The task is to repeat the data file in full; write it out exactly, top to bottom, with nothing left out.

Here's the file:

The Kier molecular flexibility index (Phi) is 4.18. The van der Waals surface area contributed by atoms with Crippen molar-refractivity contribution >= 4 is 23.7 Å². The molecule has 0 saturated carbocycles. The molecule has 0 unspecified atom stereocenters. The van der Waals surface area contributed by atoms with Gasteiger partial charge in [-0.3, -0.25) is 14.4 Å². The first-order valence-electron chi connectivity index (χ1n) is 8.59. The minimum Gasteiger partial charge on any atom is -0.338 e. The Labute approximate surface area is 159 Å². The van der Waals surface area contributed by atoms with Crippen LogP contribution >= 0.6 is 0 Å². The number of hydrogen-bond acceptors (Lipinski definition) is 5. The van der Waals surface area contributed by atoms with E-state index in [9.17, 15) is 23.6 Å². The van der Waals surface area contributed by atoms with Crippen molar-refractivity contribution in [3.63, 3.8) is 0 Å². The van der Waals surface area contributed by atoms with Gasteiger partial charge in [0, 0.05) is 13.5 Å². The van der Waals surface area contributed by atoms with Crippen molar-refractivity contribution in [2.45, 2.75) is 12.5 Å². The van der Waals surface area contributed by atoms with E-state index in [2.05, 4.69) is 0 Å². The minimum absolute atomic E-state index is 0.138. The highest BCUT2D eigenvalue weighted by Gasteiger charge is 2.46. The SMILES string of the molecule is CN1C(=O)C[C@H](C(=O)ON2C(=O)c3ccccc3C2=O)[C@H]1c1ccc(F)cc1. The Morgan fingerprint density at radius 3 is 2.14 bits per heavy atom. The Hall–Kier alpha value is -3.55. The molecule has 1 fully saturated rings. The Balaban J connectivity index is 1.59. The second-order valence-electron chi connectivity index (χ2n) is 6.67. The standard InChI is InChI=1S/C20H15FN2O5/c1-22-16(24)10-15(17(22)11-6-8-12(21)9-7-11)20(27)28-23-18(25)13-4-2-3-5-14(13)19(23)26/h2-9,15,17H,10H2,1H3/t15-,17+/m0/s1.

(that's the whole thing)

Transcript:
The Kier molecular flexibility index (Phi) is 4.18. The van der Waals surface area contributed by atoms with Crippen molar-refractivity contribution >= 4 is 23.7 Å². The molecule has 0 saturated carbocycles. The molecule has 0 unspecified atom stereocenters. The van der Waals surface area contributed by atoms with Gasteiger partial charge in [-0.3, -0.25) is 14.4 Å². The first-order valence-electron chi connectivity index (χ1n) is 8.59. The minimum Gasteiger partial charge on any atom is -0.338 e. The Labute approximate surface area is 159 Å². The van der Waals surface area contributed by atoms with Crippen LogP contribution >= 0.6 is 0 Å². The number of hydrogen-bond acceptors (Lipinski definition) is 5. The van der Waals surface area contributed by atoms with E-state index in [9.17, 15) is 23.6 Å². The van der Waals surface area contributed by atoms with Crippen molar-refractivity contribution in [3.63, 3.8) is 0 Å². The van der Waals surface area contributed by atoms with Gasteiger partial charge in [0, 0.05) is 13.5 Å². The van der Waals surface area contributed by atoms with Crippen molar-refractivity contribution in [2.45, 2.75) is 12.5 Å². The van der Waals surface area contributed by atoms with E-state index in [2.05, 4.69) is 0 Å². The minimum absolute atomic E-state index is 0.138. The highest BCUT2D eigenvalue weighted by Gasteiger charge is 2.46. The SMILES string of the molecule is CN1C(=O)C[C@H](C(=O)ON2C(=O)c3ccccc3C2=O)[C@H]1c1ccc(F)cc1. The Morgan fingerprint density at radius 3 is 2.14 bits per heavy atom. The Hall–Kier alpha value is -3.55. The molecule has 1 fully saturated rings. The Balaban J connectivity index is 1.59. The second-order valence-electron chi connectivity index (χ2n) is 6.67. The standard InChI is InChI=1S/C20H15FN2O5/c1-22-16(24)10-15(17(22)11-6-8-12(21)9-7-11)20(27)28-23-18(25)13-4-2-3-5-14(13)19(23)26/h2-9,15,17H,10H2,1H3/t15-,17+/m0/s1.